MeSHOPs can also be used to investigate relationships between a set of related entities. For the set of entities comprising the 13 human Vitamins, we first use MeSHOPs to examine the co-occurrence of Vitamin MeSH terms in MEDLINE (See Additional file 1: Figure S3A) by considering, for each vitamin entity, the subset of the MeSHOP relating to vitamins. In this case, the MeSHOPs provide a measure of co-occurrence strength between any two vitamins, allowing us to visualize and cluster the vitamins via their bibliographic topic co-occurrence. We see the vitamins separating with the fat-soluble vitamins A,D,E and K together, whereas the water soluble vitamins (Ascorbic Acid and the B complex vitamins) are grouped separately. This graphic also reveals publication trends – for example, of the fat-soluble vitamins, all co-occur except for vitamins A and K, and the water-soluble vitamins clustering into three distinct groups, with Niacin separated from Pantothenic Acid, Biotin and Thiamine, which are also separate from the rest of the B complex vitamins which group with Ascorbic Acid.
Using the entirety of the MeSHOPs vitamins, we compare vitamins based on the similarity of the strength of association to biomedical subjects, taking the Euclidean distance of the log of the p-values for the shared terms in their MeSHOPs. Co-occurrence is limited to informing about entities that are discussed together in literature, and cannot predict entities that have not yet appeared in the same report. Profile comparison allows any pair of entities to be compared indirectly through their share biomedical terms, with the additional advantage of inherently compensating for differing amounts of literature for each entity. Comparing the results of co-occurrence to the profile comparisons in Additional file 1: Figure S3B reveals that the results of clustering by profile are both similar to the bibliographical co-occurrence, such as Vitamin A clustering with Vitamin D, as well as Pantothenic Acid clustering with Thiamine. Profile similarity cluster however can emphasize different similarities from co-occurrence, such as Niacin being more similar to Pantothenic Acid and Thiamine rather than Biotin, and a similarity in annotations between Vitamin E and Ascorbic Acid. MeSHOPs allow us to analyze a set of biomedical entities to highlight known and expected relationships through strength of co-occurrence in biomedical literature, as well as revealing similarities of annotation profiles.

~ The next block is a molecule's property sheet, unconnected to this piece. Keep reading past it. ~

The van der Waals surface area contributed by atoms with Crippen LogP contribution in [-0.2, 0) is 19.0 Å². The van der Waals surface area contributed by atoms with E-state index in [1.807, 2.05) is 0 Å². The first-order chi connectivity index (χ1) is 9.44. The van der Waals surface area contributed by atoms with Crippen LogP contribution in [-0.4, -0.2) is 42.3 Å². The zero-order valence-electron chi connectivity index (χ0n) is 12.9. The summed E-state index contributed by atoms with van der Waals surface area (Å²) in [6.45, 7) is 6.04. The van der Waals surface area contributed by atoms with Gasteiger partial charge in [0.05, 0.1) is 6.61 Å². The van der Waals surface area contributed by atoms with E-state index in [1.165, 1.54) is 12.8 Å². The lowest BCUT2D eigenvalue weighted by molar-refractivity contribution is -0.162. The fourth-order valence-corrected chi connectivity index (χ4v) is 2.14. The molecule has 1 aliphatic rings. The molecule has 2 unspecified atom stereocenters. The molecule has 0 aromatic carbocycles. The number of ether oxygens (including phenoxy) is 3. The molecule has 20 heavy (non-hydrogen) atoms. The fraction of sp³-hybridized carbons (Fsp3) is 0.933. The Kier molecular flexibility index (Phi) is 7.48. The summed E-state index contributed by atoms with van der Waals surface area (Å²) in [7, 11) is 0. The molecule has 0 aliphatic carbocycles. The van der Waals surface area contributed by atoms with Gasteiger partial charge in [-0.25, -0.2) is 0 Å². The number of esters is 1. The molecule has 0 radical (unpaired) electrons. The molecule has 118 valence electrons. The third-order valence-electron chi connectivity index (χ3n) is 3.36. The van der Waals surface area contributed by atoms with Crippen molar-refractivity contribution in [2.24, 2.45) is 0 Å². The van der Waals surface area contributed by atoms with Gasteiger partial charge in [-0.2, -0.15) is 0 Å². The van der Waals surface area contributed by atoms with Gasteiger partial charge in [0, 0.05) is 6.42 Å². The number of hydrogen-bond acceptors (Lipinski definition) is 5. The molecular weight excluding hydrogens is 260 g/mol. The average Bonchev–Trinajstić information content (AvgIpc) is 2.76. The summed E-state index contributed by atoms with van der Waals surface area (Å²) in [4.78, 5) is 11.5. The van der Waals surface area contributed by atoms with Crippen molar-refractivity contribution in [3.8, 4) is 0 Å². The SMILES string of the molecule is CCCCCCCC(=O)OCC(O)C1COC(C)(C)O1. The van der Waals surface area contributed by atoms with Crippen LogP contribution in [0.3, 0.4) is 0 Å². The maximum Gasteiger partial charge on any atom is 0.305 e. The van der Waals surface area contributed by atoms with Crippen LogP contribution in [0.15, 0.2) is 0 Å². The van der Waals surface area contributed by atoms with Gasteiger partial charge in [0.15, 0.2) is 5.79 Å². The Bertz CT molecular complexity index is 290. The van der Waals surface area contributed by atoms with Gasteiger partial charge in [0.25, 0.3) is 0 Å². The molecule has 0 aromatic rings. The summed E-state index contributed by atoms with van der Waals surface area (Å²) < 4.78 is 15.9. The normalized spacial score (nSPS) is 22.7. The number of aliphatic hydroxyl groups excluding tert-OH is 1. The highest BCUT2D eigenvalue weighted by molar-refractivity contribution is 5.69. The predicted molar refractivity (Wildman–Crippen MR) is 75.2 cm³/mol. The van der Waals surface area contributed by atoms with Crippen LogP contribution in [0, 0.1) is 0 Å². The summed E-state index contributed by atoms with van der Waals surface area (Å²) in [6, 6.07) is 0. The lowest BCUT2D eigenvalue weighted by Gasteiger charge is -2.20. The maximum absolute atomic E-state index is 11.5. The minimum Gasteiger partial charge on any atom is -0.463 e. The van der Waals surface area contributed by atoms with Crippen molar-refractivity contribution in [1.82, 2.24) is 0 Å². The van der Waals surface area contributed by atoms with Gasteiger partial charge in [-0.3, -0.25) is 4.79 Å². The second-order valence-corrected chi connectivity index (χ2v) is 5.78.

Inter-group MeSHOP similarity
To explore the challenges arising with inter-group MeSHOP comparisons, we sought to identify links between a subset of genes and brain disorders. We examined the genes of the Notch, Wnt and Hh signaling pathways, with the list of genes for each pathway extracted from KEGG (accessed June 2011) (See Additional file 1: Figure S4). These signaling pathway genes were grouped using the subset of MeSHOPs involving MeSH terms that are the immediate children of the MeSH term “Brain Diseases”. Clustering using their association to the pathway genes, the “Brain Diseases” are arranged into categories, with “Brain Neoplasms” being the most strongly associated to the genes, with “Hypothalamic Diseases” and “Dementia” also broadly associated. “Brain Injuries”, “Intracranial Hypertension” and “Hydrocephalus” are weakly associated to these genes by MeSHOP comparison. We grouped the pathway genes based on “Brain diseases” subset of their MeSHOPs. Rather than grouping distinctly by pathway, the genes are spread across different clusters. A broad spectrum of the pathway genes strongly associated to “Brain Neoplasms”, with a subset also strongly associated with “Hypothalamic Diseases”. Another distinct set of genes associated to “Cerebellar Diseases” are not associated with the previous two groups (See Additional file 1: Figure S4C). MeSHOPs provide a unique quantitative method of visualizing the gene landscape for a particular topic through the associated MeSH annotations.